B. clausii bacteriotherapy was hence found to reduce the incidence of the most common side-effects related to anti-H. pyloriantibiotic therapy compared with placebo, i.e., nausea, diarrhoea and epigastric pain.
In a randomized, double-blind, placebo-controlled trial by Maugo, B. M.  to determine the effectiveness of B. clausii in shortening acute diarrhoeal illness in under-five population with severe dehydration in Kenya, it was observed that when B. clausii (2 x 109CFUs/5 ml vial or placebo, twice daily, for 5 days) was administered to 90 children (age range: 6 months to 5 years) with acute diarrhoea and severe dehydration, the mean duration of diarrhoea in the B. clausii group was shorter (77.59 ± 34.10 hours) than the placebo group (86.74 ± 40.16 hours).There was a significant decrease in the mean number of diarrhoeal motions on day 3 (B. clausii group 2.74 ± 1.81 motions vs. Placebo group 3.80 ± 2.7 motions) and day 4 (B. clausiigroup 1.45 ± 1.13 motions vs. Placebo group 2.35 ± 2.19 motions). There was no significant difference in the duration of stay in hospital between the groups. The conclusion drawn from the study was that in children admitted with acute diarrhoea and severe dehydration, there was a significant decrease in the number of stools as seen on day 3 and 4 of treatment. Although, there was no significant difference in reduction of the duration of diarrhoea and duration of hospital stay in the two groups.
A clinical study on efficacy of B. clausii in preventing antibioticassociated diarrhoea among Filipino infants and children administered B. clausii indicated a lower incidence of diarrhoea in the B. clausii treated group . The multicenter randomised, open-label, clinical trial, compared two parallel groups of infants and children (323) allocated to either the B. clausii probiotic strain or a “no-intervention” control while on antibiotic therapy. The treatment group received a twice daily dose of 1 vial of 2 x 109 of B. clausii spores within 24 hours of antibiotic initiation and were continued until the last day of antibiotic therapy. The “No Intervention group” was only observed for events. The duration of treatment was 7 to 21 days. Participants were evaluated daily from day 0 of antibiotic therapy until day 45 post-intervention. Although a prevalence of 31% of children presenting antibiotic– associated diarrhoea was expected in this study, only a total of 10 diarrhoea events (3%) were observed in the included population which was low to reach any conclusion. Seven (7) cases were reported in the “No intervention” group and three (3) cases in the B. clausii group but the difference did not reach statistical significance (p=0.22). The trend, though not statistically different was towards that of B. clausii reducing the incidence of antibiotic associated diarrhoea.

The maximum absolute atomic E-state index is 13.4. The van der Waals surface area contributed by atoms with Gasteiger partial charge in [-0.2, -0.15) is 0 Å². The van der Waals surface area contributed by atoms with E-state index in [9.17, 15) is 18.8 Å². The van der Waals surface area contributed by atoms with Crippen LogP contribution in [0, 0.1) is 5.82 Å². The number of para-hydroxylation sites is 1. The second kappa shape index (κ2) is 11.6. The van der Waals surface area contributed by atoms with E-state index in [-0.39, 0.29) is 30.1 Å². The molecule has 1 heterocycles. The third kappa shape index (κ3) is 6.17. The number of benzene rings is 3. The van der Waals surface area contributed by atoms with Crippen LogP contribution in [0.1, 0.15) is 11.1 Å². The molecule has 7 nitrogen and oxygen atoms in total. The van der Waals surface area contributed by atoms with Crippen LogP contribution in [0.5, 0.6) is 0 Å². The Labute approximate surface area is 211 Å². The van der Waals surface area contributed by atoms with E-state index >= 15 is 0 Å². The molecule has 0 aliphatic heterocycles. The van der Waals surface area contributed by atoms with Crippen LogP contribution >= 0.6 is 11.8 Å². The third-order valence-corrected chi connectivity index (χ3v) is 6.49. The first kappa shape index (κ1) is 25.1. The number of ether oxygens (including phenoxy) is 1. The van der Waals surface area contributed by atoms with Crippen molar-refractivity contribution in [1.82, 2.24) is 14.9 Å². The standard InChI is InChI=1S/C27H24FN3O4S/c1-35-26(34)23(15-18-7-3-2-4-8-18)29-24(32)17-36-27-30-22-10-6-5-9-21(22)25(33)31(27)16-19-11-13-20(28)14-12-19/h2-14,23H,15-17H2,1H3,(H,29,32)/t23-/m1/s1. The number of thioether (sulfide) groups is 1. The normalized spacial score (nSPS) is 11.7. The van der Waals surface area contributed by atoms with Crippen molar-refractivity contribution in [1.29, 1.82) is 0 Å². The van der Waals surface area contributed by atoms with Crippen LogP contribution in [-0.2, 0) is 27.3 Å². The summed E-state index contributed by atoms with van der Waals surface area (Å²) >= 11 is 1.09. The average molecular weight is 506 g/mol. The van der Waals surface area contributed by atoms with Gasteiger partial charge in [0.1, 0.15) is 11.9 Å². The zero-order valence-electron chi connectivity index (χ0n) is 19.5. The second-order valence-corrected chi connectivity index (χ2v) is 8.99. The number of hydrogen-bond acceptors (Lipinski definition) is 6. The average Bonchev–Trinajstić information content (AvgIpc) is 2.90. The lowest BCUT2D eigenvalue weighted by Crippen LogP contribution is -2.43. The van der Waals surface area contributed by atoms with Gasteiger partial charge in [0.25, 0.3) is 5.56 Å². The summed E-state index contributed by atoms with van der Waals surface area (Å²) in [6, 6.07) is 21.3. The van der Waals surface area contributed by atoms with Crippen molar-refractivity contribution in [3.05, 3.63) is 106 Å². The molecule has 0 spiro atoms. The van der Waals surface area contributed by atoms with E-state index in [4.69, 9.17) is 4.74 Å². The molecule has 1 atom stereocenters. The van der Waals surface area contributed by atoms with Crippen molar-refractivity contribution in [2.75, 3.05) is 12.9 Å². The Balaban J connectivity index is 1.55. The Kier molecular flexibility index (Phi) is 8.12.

In a separate study, B. clausii as an adjuvant therapy in acute childhood diarrhoea was studied in a multicentric trial in India [23,24]. The prospective study included children suffering from acute diarrhoea, at a private tertiary care hospital India. Children (131) were divided into 2 groups: Group 1 included children on oral rehydration therapy (ORT)+Zinc+B. clausii (2 x 109cfu) and Group 2 comprised of children on ORT+Zinc.
The duration of diarrhoea in B. clausii treated group (Group 1) was 22.64 hours as compared to the ORT and Zinc treated group (Group 2) which was 47.05 hours (p<0.01).
The frequency of diarrhoea showed improvement within 24 and 60 hours in Group 1 and Group 2 respectively (p<0.01).Similarly, the mean duration of hospital stay was 2.78 days in Group 1 and 4.30 days in Group 2. The treatment cost was also significantly reduced. The conclusion from the study was that B. clausii reduced the duration; frequency and hospital stay of diarrhoea thereby reducing the treatment and social costs.